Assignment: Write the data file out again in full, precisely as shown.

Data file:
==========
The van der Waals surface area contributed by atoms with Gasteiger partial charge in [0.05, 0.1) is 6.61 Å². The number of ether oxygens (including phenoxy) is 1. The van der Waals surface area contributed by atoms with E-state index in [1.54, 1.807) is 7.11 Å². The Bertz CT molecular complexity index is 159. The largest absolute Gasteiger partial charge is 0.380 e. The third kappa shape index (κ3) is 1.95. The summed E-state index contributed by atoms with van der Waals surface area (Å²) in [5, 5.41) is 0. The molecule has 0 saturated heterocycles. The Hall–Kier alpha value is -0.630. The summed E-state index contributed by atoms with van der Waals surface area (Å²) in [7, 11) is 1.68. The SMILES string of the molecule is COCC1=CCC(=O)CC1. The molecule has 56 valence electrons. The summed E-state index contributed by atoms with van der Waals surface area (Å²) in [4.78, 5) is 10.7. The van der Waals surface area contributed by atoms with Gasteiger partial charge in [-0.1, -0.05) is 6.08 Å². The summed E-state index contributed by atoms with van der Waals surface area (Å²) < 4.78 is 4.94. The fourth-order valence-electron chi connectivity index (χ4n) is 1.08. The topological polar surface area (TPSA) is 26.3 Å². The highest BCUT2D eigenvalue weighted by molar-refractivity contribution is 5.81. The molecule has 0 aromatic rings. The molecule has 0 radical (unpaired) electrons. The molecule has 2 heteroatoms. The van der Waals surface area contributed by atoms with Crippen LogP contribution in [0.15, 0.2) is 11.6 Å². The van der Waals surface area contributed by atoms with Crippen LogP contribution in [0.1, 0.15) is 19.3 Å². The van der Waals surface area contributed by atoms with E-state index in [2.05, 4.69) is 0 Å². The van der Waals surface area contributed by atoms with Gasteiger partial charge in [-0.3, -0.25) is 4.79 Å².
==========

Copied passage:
The van der Waals surface area contributed by atoms with Gasteiger partial charge in [0.05, 0.1) is 6.61 Å². The number of ether oxygens (including phenoxy) is 1. The van der Waals surface area contributed by atoms with E-state index in [1.54, 1.807) is 7.11 Å². The Bertz CT molecular complexity index is 159. The largest absolute Gasteiger partial charge is 0.380 e. The third kappa shape index (κ3) is 1.95. The summed E-state index contributed by atoms with van der Waals surface area (Å²) in [5, 5.41) is 0. The molecule has 0 saturated heterocycles. The Hall–Kier alpha value is -0.630. The summed E-state index contributed by atoms with van der Waals surface area (Å²) in [7, 11) is 1.68. The SMILES string of the molecule is COCC1=CCC(=O)CC1. The molecule has 56 valence electrons. The summed E-state index contributed by atoms with van der Waals surface area (Å²) in [4.78, 5) is 10.7. The van der Waals surface area contributed by atoms with Gasteiger partial charge in [-0.1, -0.05) is 6.08 Å². The summed E-state index contributed by atoms with van der Waals surface area (Å²) < 4.78 is 4.94. The fourth-order valence-electron chi connectivity index (χ4n) is 1.08. The topological polar surface area (TPSA) is 26.3 Å². The highest BCUT2D eigenvalue weighted by molar-refractivity contribution is 5.81. The molecule has 0 aromatic rings. The molecule has 0 radical (unpaired) electrons. The molecule has 2 heteroatoms. The van der Waals surface area contributed by atoms with Crippen LogP contribution in [0.15, 0.2) is 11.6 Å². The van der Waals surface area contributed by atoms with Crippen LogP contribution in [0.1, 0.15) is 19.3 Å². The van der Waals surface area contributed by atoms with E-state index in [2.05, 4.69) is 0 Å². The van der Waals surface area contributed by atoms with Gasteiger partial charge in [-0.3, -0.25) is 4.79 Å².